Scott writes, "Okay, let's assume we were to eliminate the Senate," and then goes on to say that this would transfer much too much power to urban centers. I talk about "small states" in one of the following posts, but I want to specify that I have no desire to "eliminate the Senate." I think we're much too large a country to get along with a one-house legislature. I do believe that a number of small states should emulate Nebraska's example and shift to unicameralism; Jesse Ventura suggested that, altogether sensibly, for Minnesota, but the proposal went nowhere. But I think that Texas is already too large to make unicameralism desirable.

Also, even though I rail against the degree of disproportionate power held by small states in the Senate, I could easily live, as the result of a latter day compromise, with a more modest boost for small states. The "two-senator" bonus for the electoral college helps small states, but, obviously, it has significantly less impact than does the equality of voting power in the Senate itself. Larry Sabato, a political scientist from Virginia who has written a very interesting book, "A More Perfect Constitution," that also suggests constitutional reform and calls for a new convention, argues in favor of giving the largest states four senators, mid-size states three senators, and leaving small states at their current two. (This would also have the virtue, Sabato believes, of increasing the size of the Senate, which would be desirable given the incredible workload and sweep of issues that the Senate must consider.) I would still be unhappy if Wyoming had "only" 35 times the voting power of California instead of its present 70. But if, say, we ended up with the small states having 5-10 times the voting power, as part of a deal to get support for other desirable changes, then I would almost certainly sign on.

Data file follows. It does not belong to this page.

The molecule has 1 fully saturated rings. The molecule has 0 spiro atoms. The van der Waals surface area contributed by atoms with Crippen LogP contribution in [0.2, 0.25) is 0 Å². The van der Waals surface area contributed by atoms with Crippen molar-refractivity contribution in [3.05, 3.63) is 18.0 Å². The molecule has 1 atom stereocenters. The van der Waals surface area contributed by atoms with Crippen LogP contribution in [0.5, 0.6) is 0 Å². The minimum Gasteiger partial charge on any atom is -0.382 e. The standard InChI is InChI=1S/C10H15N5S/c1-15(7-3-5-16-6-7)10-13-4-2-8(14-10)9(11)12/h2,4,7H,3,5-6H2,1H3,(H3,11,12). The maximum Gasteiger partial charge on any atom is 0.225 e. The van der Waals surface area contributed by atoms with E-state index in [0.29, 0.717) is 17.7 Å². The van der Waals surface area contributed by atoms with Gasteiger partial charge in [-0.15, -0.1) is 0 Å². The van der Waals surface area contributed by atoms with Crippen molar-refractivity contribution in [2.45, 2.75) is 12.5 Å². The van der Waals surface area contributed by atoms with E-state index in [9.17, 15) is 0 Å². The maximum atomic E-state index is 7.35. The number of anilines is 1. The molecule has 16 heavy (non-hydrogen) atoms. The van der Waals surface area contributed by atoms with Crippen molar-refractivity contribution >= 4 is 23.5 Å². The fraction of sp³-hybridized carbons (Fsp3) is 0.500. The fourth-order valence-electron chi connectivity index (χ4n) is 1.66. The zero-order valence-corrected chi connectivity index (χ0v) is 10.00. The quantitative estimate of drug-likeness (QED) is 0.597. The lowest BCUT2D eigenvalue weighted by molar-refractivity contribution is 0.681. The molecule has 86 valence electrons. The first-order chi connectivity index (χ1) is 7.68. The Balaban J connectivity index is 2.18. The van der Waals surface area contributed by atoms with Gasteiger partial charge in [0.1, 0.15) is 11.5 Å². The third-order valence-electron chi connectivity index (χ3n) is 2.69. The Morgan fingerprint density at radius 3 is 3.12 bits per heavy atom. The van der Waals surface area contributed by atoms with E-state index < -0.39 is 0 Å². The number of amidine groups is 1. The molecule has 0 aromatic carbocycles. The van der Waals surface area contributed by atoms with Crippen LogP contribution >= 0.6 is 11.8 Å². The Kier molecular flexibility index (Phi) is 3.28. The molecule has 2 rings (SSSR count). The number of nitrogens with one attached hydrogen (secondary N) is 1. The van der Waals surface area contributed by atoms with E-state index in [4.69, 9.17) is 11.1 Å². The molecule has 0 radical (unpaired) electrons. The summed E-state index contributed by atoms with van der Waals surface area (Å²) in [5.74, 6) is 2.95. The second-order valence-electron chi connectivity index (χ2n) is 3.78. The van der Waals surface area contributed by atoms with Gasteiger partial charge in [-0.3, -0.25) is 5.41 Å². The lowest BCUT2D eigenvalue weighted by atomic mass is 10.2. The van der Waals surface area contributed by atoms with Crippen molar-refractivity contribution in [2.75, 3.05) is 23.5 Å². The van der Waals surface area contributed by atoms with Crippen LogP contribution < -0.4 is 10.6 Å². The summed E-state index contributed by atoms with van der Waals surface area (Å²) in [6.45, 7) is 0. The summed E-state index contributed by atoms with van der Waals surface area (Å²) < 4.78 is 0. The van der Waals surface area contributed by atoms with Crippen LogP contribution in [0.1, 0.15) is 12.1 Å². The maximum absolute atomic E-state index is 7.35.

No one can believe in the possibility of a "perfect constitution." One is always going to have to compromise.